- Are there any foods, drinks or activities I should avoid while taking this medication? What should I do if I accidentally consume or do these things?
- Which side effects should I be aware of? What should I do if I experience them?What are signs that my body is experiencing a serious reaction? What should I do?
- Can I cut the pill in half or crush it? What other options do I have if I have trouble swallowing it?
This list of questions from the Food and Drug Administration is worth checking out too.
Your doctor is usually better equipped to answer questions about why you’re taking a medication, how long you’ll need to take it, how not taking it as directed can affect your health and what the likeliest side effects are.
A pharmacist can also explain medication-related side effects and answer questions about how to take a drug safely and effectively, why it needs to be taken a certain way and what to do if you accidentally take it incorrectly or forget doses.
If you don’t have a list of questions on you when you pick up your Rx, you can always ask the pharmacist to go over the most common mistakes patients make when taking that medication or issues that patients most frequently need guidance on. “To maximize the expertise of the pharmacist,” Firlik says, “it is important to have all of your prescriptions filled at the same pharmacy, if possible.”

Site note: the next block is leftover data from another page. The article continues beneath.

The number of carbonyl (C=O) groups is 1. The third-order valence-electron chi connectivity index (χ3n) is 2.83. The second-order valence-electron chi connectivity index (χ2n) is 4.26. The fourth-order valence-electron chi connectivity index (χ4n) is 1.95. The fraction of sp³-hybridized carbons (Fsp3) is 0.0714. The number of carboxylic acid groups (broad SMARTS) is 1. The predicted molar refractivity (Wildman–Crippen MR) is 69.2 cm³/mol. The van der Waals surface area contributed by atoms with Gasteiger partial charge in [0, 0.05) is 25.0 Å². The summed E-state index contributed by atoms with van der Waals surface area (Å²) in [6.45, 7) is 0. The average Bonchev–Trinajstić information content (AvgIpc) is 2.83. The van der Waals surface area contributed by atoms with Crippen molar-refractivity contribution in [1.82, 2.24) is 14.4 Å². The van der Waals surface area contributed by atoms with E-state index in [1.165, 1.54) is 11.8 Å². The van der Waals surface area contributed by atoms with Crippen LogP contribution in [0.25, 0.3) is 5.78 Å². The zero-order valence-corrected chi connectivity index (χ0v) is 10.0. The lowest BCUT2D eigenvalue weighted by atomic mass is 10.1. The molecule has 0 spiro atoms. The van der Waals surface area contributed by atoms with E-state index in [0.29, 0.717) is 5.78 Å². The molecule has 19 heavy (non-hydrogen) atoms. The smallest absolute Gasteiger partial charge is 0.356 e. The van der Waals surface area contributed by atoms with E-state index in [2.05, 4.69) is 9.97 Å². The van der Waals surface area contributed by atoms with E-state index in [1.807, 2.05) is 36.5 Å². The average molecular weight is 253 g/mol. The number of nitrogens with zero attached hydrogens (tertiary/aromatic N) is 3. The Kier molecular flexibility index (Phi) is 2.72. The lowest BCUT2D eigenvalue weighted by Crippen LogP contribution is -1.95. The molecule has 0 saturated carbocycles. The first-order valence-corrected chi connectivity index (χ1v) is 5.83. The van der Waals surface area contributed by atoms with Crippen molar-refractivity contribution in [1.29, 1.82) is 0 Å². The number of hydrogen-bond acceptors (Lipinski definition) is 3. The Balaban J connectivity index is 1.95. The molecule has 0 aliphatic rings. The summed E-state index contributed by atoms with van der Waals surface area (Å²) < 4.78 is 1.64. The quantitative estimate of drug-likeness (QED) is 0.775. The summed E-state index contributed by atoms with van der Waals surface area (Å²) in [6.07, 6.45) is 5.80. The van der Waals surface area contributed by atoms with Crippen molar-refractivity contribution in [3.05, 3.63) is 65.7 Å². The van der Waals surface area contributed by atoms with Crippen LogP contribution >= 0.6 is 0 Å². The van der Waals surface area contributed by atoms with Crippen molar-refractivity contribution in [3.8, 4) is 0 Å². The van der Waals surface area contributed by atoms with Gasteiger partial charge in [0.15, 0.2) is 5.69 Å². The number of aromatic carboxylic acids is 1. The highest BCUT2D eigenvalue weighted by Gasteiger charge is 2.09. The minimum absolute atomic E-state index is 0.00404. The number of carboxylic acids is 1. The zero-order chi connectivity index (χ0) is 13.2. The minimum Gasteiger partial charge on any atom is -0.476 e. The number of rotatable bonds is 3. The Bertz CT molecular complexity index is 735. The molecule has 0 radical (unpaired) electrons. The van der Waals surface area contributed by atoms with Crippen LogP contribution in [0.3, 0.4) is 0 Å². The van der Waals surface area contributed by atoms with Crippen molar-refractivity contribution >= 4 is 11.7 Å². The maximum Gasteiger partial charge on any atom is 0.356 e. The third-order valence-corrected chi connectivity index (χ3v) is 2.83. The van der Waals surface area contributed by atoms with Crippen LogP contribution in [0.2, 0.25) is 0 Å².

Ask for the most convenient regimen possible before your doctor writes your prescription: When your doctor mentions a new medication they want to prescribe you, Madison encourages advocating for a medication regimen that suits your lifestyle and circumstances. Do this before the doctor writes out the prescription.
Let your doctor know if you’re more willing to tolerate common side effects of one medication than another — maybe you could deal with sensitivity to sunlight but not insomnia or dry skin. Also be upfront if you’re worried that cost, unstable housing or limited transportation access might interfere with your ability to obtain, store or take medication. Here are questions to help you tell your doctor:
- If I have a choice between multiple medications, how do the side effects compare?
- Is the medication covered by my insurance? If not, is there a different one that is covered?